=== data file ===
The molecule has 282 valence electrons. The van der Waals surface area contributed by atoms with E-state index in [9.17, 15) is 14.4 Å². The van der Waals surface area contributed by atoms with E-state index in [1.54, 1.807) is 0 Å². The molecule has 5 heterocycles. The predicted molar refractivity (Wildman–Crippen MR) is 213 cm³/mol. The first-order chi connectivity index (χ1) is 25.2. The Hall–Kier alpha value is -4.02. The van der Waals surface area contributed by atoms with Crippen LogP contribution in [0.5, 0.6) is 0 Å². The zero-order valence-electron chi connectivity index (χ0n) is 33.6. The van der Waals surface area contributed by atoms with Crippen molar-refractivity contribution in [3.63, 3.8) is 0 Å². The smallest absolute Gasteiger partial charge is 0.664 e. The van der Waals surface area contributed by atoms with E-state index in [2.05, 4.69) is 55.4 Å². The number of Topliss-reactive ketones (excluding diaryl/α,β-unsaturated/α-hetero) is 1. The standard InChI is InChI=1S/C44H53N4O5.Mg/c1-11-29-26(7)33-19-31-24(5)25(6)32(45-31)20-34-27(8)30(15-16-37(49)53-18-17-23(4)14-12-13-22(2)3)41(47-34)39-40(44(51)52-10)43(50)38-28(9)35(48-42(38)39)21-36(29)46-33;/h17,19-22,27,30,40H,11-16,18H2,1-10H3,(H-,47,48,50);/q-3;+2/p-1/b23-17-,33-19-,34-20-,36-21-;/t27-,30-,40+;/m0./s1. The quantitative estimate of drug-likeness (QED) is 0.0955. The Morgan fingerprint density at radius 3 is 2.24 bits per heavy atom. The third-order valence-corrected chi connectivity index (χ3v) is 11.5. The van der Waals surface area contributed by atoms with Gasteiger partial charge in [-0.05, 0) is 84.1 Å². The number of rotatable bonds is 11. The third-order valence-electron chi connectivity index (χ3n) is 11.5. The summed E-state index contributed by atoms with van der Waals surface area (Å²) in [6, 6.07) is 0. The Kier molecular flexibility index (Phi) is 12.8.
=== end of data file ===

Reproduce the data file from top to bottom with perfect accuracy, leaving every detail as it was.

The molecule has 282 valence electrons. The van der Waals surface area contributed by atoms with E-state index in [9.17, 15) is 14.4 Å². The van der Waals surface area contributed by atoms with E-state index in [1.54, 1.807) is 0 Å². The molecule has 5 heterocycles. The predicted molar refractivity (Wildman–Crippen MR) is 213 cm³/mol. The first-order chi connectivity index (χ1) is 25.2. The Hall–Kier alpha value is -4.02. The van der Waals surface area contributed by atoms with Crippen LogP contribution in [0.5, 0.6) is 0 Å². The zero-order valence-electron chi connectivity index (χ0n) is 33.6. The van der Waals surface area contributed by atoms with Crippen molar-refractivity contribution in [3.63, 3.8) is 0 Å². The smallest absolute Gasteiger partial charge is 0.664 e. The van der Waals surface area contributed by atoms with E-state index in [2.05, 4.69) is 55.4 Å². The number of Topliss-reactive ketones (excluding diaryl/α,β-unsaturated/α-hetero) is 1. The standard InChI is InChI=1S/C44H53N4O5.Mg/c1-11-29-26(7)33-19-31-24(5)25(6)32(45-31)20-34-27(8)30(15-16-37(49)53-18-17-23(4)14-12-13-22(2)3)41(47-34)39-40(44(51)52-10)43(50)38-28(9)35(48-42(38)39)21-36(29)46-33;/h17,19-22,27,30,40H,11-16,18H2,1-10H3,(H-,47,48,50);/q-3;+2/p-1/b23-17-,33-19-,34-20-,36-21-;/t27-,30-,40+;/m0./s1. The quantitative estimate of drug-likeness (QED) is 0.0955. The Morgan fingerprint density at radius 3 is 2.24 bits per heavy atom. The third-order valence-corrected chi connectivity index (χ3v) is 11.5. The van der Waals surface area contributed by atoms with Gasteiger partial charge in [-0.05, 0) is 84.1 Å². The number of rotatable bonds is 11. The third-order valence-electron chi connectivity index (χ3n) is 11.5. The summed E-state index contributed by atoms with van der Waals surface area (Å²) in [6, 6.07) is 0. The Kier molecular flexibility index (Phi) is 12.8.